Fraudsters routinely try to identify the SSN of individuals and then to steal their identity. Revealing your SSN voluntarilly to organizations who have no right to ask for it only makes the job of fraudsters that much easier to steal your identity and to make a victim of you.

How to Protect Your Social Security Number

1. Never carry your SSN card with you.

2. Keep it in a safe place at home, or in a safety deposit box.

3. Regularly request a copy of your Credit Report (once evey 12 months) to ensure that it is an "SSN-free" report.

4. Never disclose your SSN to credit card companies, leasing companies, hotels, insurance companies, or any non-approved organization who has no right to ask for it.

5. Always question any organization that demands your SSN why they are seeking it, and inform them that they have no right to request it, and you are not obligated to disclose it.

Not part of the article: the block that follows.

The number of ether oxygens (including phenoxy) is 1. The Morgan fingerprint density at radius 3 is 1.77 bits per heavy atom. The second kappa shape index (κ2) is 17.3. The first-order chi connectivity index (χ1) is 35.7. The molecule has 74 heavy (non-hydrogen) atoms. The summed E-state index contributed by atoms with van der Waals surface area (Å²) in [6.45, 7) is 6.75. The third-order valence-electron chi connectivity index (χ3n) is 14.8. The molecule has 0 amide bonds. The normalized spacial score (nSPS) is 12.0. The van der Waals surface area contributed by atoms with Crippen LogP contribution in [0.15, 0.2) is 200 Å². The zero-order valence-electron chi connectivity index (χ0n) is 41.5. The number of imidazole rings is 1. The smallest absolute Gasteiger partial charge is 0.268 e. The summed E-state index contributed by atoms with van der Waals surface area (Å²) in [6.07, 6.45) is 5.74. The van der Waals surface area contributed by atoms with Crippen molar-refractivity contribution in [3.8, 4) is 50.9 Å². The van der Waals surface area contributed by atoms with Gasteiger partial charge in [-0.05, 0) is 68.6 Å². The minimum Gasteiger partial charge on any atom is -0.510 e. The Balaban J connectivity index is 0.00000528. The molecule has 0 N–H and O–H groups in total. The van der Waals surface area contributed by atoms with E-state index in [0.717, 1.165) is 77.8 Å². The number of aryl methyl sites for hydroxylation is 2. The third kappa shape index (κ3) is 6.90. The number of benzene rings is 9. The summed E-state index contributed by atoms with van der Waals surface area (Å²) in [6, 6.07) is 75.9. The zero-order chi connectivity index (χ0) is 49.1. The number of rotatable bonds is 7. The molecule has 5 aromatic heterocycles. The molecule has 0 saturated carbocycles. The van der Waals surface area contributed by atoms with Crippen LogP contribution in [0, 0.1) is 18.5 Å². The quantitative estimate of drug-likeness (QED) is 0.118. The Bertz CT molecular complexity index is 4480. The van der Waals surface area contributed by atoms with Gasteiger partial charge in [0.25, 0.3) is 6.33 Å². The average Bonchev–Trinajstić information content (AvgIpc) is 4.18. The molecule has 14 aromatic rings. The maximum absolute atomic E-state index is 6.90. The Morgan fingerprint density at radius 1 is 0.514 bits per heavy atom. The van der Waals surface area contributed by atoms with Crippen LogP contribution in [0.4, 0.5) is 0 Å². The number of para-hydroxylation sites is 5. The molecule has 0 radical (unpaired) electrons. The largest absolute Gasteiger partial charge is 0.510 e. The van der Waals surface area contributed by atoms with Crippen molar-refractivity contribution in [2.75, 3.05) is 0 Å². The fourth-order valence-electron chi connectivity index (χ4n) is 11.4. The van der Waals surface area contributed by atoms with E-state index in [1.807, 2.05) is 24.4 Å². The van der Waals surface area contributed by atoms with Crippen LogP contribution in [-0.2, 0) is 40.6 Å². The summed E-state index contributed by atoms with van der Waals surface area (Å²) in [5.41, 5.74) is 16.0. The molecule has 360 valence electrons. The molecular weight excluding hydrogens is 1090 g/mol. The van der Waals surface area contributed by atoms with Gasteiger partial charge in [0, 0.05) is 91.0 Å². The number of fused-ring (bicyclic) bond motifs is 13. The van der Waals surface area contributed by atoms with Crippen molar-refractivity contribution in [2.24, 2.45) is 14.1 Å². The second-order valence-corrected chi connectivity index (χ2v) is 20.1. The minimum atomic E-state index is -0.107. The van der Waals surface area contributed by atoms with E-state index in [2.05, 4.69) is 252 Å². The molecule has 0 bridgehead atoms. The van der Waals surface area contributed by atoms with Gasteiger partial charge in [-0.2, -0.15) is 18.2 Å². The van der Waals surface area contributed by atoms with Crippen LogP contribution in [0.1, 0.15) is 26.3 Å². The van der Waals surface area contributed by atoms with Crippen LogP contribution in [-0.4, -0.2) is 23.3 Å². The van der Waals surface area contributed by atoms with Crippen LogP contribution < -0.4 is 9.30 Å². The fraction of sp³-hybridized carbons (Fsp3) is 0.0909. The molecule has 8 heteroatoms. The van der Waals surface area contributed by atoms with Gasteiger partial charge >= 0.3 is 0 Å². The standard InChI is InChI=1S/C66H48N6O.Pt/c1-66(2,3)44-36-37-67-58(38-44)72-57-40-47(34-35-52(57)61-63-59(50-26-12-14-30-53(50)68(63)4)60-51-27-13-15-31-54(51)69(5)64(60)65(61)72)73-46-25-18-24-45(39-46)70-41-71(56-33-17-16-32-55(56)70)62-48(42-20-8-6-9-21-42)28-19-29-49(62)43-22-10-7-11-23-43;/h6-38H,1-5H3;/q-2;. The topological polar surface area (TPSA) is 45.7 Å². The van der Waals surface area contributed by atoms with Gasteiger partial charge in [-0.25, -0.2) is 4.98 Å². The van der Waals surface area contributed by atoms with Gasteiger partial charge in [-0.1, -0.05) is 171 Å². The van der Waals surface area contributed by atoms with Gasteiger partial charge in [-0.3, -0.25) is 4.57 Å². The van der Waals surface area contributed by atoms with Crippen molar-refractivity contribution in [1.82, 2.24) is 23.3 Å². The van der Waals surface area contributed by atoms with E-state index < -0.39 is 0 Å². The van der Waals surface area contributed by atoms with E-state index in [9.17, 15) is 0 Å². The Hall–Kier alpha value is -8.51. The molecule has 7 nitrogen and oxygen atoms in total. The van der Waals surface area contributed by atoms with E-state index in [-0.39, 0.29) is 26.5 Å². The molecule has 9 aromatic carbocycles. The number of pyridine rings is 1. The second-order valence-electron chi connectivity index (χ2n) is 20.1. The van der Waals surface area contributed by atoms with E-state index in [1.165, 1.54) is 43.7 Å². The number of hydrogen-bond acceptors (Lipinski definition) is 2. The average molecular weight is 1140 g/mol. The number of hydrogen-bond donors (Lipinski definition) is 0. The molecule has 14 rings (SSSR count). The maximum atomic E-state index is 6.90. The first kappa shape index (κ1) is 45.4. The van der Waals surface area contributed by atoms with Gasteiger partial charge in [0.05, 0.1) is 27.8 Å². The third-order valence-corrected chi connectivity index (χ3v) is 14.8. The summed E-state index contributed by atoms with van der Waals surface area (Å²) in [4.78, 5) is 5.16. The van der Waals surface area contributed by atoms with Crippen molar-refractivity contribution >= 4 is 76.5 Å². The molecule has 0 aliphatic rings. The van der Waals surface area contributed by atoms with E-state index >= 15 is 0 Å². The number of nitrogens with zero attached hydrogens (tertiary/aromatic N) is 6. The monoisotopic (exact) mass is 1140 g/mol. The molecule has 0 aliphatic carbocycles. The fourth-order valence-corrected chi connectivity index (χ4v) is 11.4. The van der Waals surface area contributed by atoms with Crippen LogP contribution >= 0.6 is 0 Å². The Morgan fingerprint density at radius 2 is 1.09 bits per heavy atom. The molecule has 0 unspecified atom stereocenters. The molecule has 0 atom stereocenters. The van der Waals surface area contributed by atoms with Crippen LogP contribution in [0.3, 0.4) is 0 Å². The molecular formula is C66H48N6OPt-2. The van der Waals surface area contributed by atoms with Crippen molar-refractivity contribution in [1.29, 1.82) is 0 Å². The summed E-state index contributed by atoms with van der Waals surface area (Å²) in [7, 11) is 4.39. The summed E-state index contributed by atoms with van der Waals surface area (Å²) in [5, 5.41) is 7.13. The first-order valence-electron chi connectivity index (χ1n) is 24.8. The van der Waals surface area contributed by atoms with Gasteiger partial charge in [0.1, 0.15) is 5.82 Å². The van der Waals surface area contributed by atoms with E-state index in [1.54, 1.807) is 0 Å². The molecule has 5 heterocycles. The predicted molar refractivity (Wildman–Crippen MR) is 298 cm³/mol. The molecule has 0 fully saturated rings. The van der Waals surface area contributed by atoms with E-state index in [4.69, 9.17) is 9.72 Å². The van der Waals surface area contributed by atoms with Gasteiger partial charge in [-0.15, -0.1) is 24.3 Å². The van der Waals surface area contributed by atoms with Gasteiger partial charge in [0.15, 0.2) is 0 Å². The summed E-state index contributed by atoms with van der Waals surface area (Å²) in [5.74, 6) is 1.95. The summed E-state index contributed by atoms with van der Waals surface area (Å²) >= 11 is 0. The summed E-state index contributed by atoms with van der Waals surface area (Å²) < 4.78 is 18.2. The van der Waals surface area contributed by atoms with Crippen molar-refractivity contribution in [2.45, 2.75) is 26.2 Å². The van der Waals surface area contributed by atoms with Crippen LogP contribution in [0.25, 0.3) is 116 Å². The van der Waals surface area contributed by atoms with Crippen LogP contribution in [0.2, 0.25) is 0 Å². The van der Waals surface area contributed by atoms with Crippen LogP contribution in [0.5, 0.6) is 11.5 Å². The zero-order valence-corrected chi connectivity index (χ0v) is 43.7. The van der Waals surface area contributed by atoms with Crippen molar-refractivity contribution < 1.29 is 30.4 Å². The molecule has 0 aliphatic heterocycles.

6. Never write your SSN on any check you write, or any document you complete, even if you are being asked for it.

7. If you suspect that your SSN has been compromised, write to the Credit Bureau to inform them of that suspcicion and to request a notification if any one requests a copy of your Credit Report. Also inform your bank, the IRS and any financial institution who legitimately has your SSN that it has been compromised. In rare circumstances you may also have to notify your local police force in order to minimize any damages to you and your identity.

8. Notify the Federal Trade Commission (FTC) that your SSN may have been compromised.

By taking pro-active steps to safeguard your sSN and card you will eliminate any temptation on the part of fraudsters who may have you in their sights as a "mark" and be after your identity.



Don't Mess With This Granny's SSN!

Comments

    0 of 8192 characters used
    Post Comment

    No comments yet.